Manchester City manager, Pep Guardiola, has challenged the club’s critics to come up with the evidence if they believe the Blues are breaking Financial Fair Play rules.
Thirteen months after the Court of Arbitration for Sport overturned City’s two-year ban from European competition for breaching Uefa’s FFP rules, questions about the club’s spending are again being raised.
Guardiola defended City’s British record £100m signing of England midfielder Jack Grealish.
The Spanish manager insists the deal was only possible because of the £60m-worth of sales by the club over the past 12 months, including the £11m received from Borussia Dortmund following Jadon Sancho’s move to Manchester United.
However, with City understood to be preparing an offer in excess of the sum they spent on Grealish to try to persuade Tottenham chairman Daniel Levy to let Harry Kane join them, Guardiola responded to a fresh broadside from Jurgen Klopp.
The Liverpool manager said his club could not be compared to City because “obviously they have no limits”.
“We have limits because of FFP,” said the City boss. “We are on the same page like everyone. After that, each club decides what they want to do. Every season we have passed the controls that are there for everyone. If we are wrong, prove it.”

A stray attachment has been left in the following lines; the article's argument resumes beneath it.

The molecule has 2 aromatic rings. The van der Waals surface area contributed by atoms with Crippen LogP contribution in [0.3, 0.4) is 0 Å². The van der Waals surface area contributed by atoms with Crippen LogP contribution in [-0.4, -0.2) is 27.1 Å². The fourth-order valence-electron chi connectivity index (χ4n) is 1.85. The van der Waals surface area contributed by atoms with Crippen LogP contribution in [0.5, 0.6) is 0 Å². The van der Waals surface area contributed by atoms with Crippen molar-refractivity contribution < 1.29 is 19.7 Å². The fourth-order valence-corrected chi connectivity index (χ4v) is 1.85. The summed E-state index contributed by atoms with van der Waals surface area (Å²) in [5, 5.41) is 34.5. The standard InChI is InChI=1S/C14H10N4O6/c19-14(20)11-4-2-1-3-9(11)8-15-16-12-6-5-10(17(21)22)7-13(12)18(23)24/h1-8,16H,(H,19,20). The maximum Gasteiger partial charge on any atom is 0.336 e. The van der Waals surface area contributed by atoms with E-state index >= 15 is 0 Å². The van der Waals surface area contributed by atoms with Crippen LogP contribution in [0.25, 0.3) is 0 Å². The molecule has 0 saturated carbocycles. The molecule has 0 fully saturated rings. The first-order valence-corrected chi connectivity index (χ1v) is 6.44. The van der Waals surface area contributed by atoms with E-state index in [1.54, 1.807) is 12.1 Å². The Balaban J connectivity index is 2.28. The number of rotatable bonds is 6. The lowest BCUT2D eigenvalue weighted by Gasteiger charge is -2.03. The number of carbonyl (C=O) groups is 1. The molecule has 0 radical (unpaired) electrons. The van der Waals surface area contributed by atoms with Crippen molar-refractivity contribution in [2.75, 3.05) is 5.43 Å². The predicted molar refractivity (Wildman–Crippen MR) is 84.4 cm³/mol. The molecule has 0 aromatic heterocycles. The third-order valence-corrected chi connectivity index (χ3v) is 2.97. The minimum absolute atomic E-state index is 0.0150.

Guardiola evidently feels the criticism of City’s Abu Dhabi-based ownership is triggered by clubs whose own owners do not wish to invest on the same scale.
“I have said before, there are owners who want the benefits for themselves,” he said.
“Our owners don’t want to lose money but if they can spend, they will.
“In the past, [Manchester] United won a lot of titles because they spent more money than the other clubs. You remember that? They spent more than Manchester City because we couldn’t do it.
“Before it was one club, or two, or two and a half. Then other clubs arrived – Chelsea with [Roman] Abramovich, us with Sheikh Mansour. They want to be in this world. What is the problem?”
‘No guarantees of success’
For many, the problem is that City’s spending threatens to take them so far clear of almost every other club that meaningful competition becomes impossible.
Guardiola uses his own Champions League successes with Barcelona in 2009 and 2011 to reject that theory as well.
“There are no guarantees,” he said. “You can win with different squads, different players and in different situations.
“At Barcelona, I had the best player I have ever seen in my life, Lionel Messi, in the academy. We won the Champions League twice with seven players from the academy at zero costs. Each club has its own reality.”